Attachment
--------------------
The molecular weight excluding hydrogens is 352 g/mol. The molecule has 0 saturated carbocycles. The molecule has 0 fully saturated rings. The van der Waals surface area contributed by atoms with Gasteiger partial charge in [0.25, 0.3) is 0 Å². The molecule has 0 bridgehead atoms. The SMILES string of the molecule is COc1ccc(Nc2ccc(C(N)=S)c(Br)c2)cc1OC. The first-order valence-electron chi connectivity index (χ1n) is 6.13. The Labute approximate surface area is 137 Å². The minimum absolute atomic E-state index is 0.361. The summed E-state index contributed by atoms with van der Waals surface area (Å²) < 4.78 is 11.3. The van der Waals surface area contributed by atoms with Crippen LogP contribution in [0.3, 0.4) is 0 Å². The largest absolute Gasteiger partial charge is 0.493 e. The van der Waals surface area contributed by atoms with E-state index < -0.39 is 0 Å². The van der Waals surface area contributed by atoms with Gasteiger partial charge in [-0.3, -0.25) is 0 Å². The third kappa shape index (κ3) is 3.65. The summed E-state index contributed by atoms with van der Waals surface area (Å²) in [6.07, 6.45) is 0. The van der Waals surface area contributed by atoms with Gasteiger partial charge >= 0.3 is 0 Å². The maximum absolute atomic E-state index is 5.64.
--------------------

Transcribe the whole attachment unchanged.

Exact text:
The molecular weight excluding hydrogens is 352 g/mol. The molecule has 0 saturated carbocycles. The molecule has 0 fully saturated rings. The van der Waals surface area contributed by atoms with Gasteiger partial charge in [0.25, 0.3) is 0 Å². The molecule has 0 bridgehead atoms. The SMILES string of the molecule is COc1ccc(Nc2ccc(C(N)=S)c(Br)c2)cc1OC. The first-order valence-electron chi connectivity index (χ1n) is 6.13. The Labute approximate surface area is 137 Å². The minimum absolute atomic E-state index is 0.361. The summed E-state index contributed by atoms with van der Waals surface area (Å²) < 4.78 is 11.3. The van der Waals surface area contributed by atoms with Crippen LogP contribution in [0.3, 0.4) is 0 Å². The largest absolute Gasteiger partial charge is 0.493 e. The van der Waals surface area contributed by atoms with E-state index < -0.39 is 0 Å². The van der Waals surface area contributed by atoms with Gasteiger partial charge in [-0.3, -0.25) is 0 Å². The third kappa shape index (κ3) is 3.65. The summed E-state index contributed by atoms with van der Waals surface area (Å²) in [6.07, 6.45) is 0. The van der Waals surface area contributed by atoms with Gasteiger partial charge >= 0.3 is 0 Å². The maximum absolute atomic E-state index is 5.64.